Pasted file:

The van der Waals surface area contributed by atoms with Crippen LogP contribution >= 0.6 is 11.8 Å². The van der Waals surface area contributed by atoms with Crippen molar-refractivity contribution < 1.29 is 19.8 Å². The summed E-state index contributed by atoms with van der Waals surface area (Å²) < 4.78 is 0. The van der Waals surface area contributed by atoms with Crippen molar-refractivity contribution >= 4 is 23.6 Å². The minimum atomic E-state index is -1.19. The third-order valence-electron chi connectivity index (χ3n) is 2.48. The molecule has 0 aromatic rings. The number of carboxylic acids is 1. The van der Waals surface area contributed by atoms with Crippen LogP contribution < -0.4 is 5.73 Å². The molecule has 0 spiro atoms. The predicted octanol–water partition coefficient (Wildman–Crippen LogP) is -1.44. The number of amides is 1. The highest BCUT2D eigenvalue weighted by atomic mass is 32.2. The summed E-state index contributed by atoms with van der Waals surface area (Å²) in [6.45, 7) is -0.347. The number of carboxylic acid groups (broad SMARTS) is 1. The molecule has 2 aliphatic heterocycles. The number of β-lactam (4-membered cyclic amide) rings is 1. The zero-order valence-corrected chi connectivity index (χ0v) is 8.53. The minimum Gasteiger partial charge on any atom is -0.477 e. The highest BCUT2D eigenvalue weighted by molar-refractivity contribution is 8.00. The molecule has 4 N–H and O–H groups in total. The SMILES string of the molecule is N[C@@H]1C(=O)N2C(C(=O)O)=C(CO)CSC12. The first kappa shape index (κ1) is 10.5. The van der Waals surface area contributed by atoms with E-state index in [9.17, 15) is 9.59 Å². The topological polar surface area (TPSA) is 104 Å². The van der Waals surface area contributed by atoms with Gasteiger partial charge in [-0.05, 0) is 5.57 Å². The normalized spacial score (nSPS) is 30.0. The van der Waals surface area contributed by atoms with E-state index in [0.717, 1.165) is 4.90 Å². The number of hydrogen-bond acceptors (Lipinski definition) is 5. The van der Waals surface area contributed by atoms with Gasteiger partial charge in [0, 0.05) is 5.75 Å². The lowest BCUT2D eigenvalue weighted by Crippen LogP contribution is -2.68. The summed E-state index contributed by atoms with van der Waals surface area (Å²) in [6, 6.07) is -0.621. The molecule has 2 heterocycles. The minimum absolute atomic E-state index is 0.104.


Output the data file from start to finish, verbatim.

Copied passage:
The van der Waals surface area contributed by atoms with Crippen LogP contribution >= 0.6 is 11.8 Å². The van der Waals surface area contributed by atoms with Crippen molar-refractivity contribution < 1.29 is 19.8 Å². The summed E-state index contributed by atoms with van der Waals surface area (Å²) < 4.78 is 0. The van der Waals surface area contributed by atoms with Crippen molar-refractivity contribution >= 4 is 23.6 Å². The minimum atomic E-state index is -1.19. The third-order valence-electron chi connectivity index (χ3n) is 2.48. The molecule has 0 aromatic rings. The number of carboxylic acids is 1. The van der Waals surface area contributed by atoms with Crippen LogP contribution < -0.4 is 5.73 Å². The molecule has 0 spiro atoms. The predicted octanol–water partition coefficient (Wildman–Crippen LogP) is -1.44. The number of amides is 1. The highest BCUT2D eigenvalue weighted by atomic mass is 32.2. The summed E-state index contributed by atoms with van der Waals surface area (Å²) in [6.45, 7) is -0.347. The number of carboxylic acid groups (broad SMARTS) is 1. The molecule has 2 aliphatic heterocycles. The number of β-lactam (4-membered cyclic amide) rings is 1. The zero-order valence-corrected chi connectivity index (χ0v) is 8.53. The minimum Gasteiger partial charge on any atom is -0.477 e. The highest BCUT2D eigenvalue weighted by molar-refractivity contribution is 8.00. The molecule has 4 N–H and O–H groups in total. The SMILES string of the molecule is N[C@@H]1C(=O)N2C(C(=O)O)=C(CO)CSC12. The first kappa shape index (κ1) is 10.5. The van der Waals surface area contributed by atoms with E-state index in [9.17, 15) is 9.59 Å². The topological polar surface area (TPSA) is 104 Å². The van der Waals surface area contributed by atoms with Gasteiger partial charge in [-0.05, 0) is 5.57 Å². The normalized spacial score (nSPS) is 30.0. The van der Waals surface area contributed by atoms with E-state index in [0.717, 1.165) is 4.90 Å². The number of hydrogen-bond acceptors (Lipinski definition) is 5. The van der Waals surface area contributed by atoms with Gasteiger partial charge in [0, 0.05) is 5.75 Å². The lowest BCUT2D eigenvalue weighted by Crippen LogP contribution is -2.68. The summed E-state index contributed by atoms with van der Waals surface area (Å²) in [6, 6.07) is -0.621. The molecule has 2 heterocycles. The minimum absolute atomic E-state index is 0.104.